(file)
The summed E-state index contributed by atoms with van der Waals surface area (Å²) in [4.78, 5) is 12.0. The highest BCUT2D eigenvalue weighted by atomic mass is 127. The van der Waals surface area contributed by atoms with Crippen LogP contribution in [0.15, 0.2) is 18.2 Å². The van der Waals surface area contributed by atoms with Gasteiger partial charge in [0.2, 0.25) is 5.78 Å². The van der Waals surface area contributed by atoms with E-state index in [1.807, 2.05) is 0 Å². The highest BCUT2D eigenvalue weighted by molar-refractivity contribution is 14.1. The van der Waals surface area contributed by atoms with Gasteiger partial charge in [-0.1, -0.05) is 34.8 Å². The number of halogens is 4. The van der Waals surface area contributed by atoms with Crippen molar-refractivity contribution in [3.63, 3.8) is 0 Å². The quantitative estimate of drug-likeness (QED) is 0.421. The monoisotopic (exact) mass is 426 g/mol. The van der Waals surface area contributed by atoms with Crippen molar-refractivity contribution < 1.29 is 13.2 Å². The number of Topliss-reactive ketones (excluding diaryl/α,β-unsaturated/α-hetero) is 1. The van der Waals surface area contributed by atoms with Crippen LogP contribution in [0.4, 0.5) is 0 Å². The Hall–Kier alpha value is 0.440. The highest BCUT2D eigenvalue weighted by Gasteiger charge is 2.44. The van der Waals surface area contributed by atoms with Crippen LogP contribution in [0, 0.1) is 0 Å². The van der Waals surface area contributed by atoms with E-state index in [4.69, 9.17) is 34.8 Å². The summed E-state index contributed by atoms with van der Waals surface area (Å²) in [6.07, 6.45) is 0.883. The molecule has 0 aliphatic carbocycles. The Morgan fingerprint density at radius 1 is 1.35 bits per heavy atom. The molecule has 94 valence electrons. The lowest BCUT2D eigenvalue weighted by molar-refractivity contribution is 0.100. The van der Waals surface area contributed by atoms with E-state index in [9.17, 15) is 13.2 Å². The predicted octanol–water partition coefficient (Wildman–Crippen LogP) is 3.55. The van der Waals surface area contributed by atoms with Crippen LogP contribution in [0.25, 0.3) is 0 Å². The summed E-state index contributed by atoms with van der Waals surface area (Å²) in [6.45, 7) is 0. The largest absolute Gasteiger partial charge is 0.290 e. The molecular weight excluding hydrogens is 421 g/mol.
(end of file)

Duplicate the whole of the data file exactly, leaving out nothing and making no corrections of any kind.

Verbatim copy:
The summed E-state index contributed by atoms with van der Waals surface area (Å²) in [4.78, 5) is 12.0. The highest BCUT2D eigenvalue weighted by atomic mass is 127. The van der Waals surface area contributed by atoms with Crippen LogP contribution in [0.15, 0.2) is 18.2 Å². The van der Waals surface area contributed by atoms with Gasteiger partial charge in [0.2, 0.25) is 5.78 Å². The van der Waals surface area contributed by atoms with E-state index in [1.807, 2.05) is 0 Å². The highest BCUT2D eigenvalue weighted by molar-refractivity contribution is 14.1. The van der Waals surface area contributed by atoms with Gasteiger partial charge in [-0.1, -0.05) is 34.8 Å². The number of halogens is 4. The van der Waals surface area contributed by atoms with Crippen molar-refractivity contribution in [3.63, 3.8) is 0 Å². The quantitative estimate of drug-likeness (QED) is 0.421. The monoisotopic (exact) mass is 426 g/mol. The van der Waals surface area contributed by atoms with Crippen molar-refractivity contribution < 1.29 is 13.2 Å². The number of Topliss-reactive ketones (excluding diaryl/α,β-unsaturated/α-hetero) is 1. The van der Waals surface area contributed by atoms with Crippen LogP contribution in [0.4, 0.5) is 0 Å². The Hall–Kier alpha value is 0.440. The highest BCUT2D eigenvalue weighted by Gasteiger charge is 2.44. The van der Waals surface area contributed by atoms with Crippen LogP contribution in [0, 0.1) is 0 Å². The van der Waals surface area contributed by atoms with E-state index in [4.69, 9.17) is 34.8 Å². The summed E-state index contributed by atoms with van der Waals surface area (Å²) in [6.07, 6.45) is 0.883. The molecule has 0 aliphatic carbocycles. The Morgan fingerprint density at radius 1 is 1.35 bits per heavy atom. The molecule has 94 valence electrons. The lowest BCUT2D eigenvalue weighted by molar-refractivity contribution is 0.100. The van der Waals surface area contributed by atoms with E-state index in [9.17, 15) is 13.2 Å². The predicted octanol–water partition coefficient (Wildman–Crippen LogP) is 3.55. The van der Waals surface area contributed by atoms with Crippen LogP contribution in [0.25, 0.3) is 0 Å². The summed E-state index contributed by atoms with van der Waals surface area (Å²) in [6.45, 7) is 0. The largest absolute Gasteiger partial charge is 0.290 e. The molecular weight excluding hydrogens is 421 g/mol.